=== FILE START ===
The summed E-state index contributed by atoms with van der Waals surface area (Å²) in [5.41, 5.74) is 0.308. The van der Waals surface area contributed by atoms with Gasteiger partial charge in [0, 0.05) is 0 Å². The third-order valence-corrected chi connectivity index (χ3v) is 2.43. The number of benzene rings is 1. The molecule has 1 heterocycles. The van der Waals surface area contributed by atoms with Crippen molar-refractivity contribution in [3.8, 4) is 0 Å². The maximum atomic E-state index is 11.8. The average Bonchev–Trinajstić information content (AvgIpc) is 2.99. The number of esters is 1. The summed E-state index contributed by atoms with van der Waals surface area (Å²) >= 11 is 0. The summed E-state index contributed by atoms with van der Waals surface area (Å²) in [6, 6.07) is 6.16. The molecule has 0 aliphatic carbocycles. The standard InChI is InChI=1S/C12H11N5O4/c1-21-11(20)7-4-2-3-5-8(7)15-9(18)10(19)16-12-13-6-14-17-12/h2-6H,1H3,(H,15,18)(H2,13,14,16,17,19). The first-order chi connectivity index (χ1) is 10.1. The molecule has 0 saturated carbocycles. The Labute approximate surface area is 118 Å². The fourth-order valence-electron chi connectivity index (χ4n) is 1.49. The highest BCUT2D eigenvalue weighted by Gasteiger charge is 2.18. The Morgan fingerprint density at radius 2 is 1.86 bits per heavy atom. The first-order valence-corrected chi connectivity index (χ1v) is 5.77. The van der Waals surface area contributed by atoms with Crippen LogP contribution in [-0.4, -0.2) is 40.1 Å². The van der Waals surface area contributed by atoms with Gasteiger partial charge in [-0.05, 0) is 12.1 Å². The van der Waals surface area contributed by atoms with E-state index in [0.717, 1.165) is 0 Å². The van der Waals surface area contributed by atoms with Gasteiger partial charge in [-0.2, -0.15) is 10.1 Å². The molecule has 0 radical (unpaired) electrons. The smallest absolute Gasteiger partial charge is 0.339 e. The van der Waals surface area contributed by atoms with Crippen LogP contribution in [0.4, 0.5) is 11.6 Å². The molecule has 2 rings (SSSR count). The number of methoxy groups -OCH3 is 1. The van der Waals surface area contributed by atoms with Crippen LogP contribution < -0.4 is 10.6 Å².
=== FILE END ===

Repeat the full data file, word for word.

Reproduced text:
The summed E-state index contributed by atoms with van der Waals surface area (Å²) in [5.41, 5.74) is 0.308. The van der Waals surface area contributed by atoms with Gasteiger partial charge in [0, 0.05) is 0 Å². The third-order valence-corrected chi connectivity index (χ3v) is 2.43. The number of benzene rings is 1. The molecule has 1 heterocycles. The van der Waals surface area contributed by atoms with Crippen molar-refractivity contribution in [3.8, 4) is 0 Å². The maximum atomic E-state index is 11.8. The average Bonchev–Trinajstić information content (AvgIpc) is 2.99. The number of esters is 1. The summed E-state index contributed by atoms with van der Waals surface area (Å²) >= 11 is 0. The summed E-state index contributed by atoms with van der Waals surface area (Å²) in [6, 6.07) is 6.16. The molecule has 0 aliphatic carbocycles. The standard InChI is InChI=1S/C12H11N5O4/c1-21-11(20)7-4-2-3-5-8(7)15-9(18)10(19)16-12-13-6-14-17-12/h2-6H,1H3,(H,15,18)(H2,13,14,16,17,19). The first-order chi connectivity index (χ1) is 10.1. The molecule has 0 saturated carbocycles. The Labute approximate surface area is 118 Å². The fourth-order valence-electron chi connectivity index (χ4n) is 1.49. The highest BCUT2D eigenvalue weighted by Gasteiger charge is 2.18. The Morgan fingerprint density at radius 2 is 1.86 bits per heavy atom. The first-order valence-corrected chi connectivity index (χ1v) is 5.77. The van der Waals surface area contributed by atoms with Crippen LogP contribution in [-0.4, -0.2) is 40.1 Å². The van der Waals surface area contributed by atoms with Gasteiger partial charge in [-0.05, 0) is 12.1 Å². The van der Waals surface area contributed by atoms with E-state index in [0.717, 1.165) is 0 Å². The van der Waals surface area contributed by atoms with Gasteiger partial charge in [-0.2, -0.15) is 10.1 Å². The molecule has 0 radical (unpaired) electrons. The smallest absolute Gasteiger partial charge is 0.339 e. The van der Waals surface area contributed by atoms with Crippen LogP contribution in [0.4, 0.5) is 11.6 Å². The molecule has 2 rings (SSSR count). The number of methoxy groups -OCH3 is 1. The van der Waals surface area contributed by atoms with Crippen LogP contribution < -0.4 is 10.6 Å².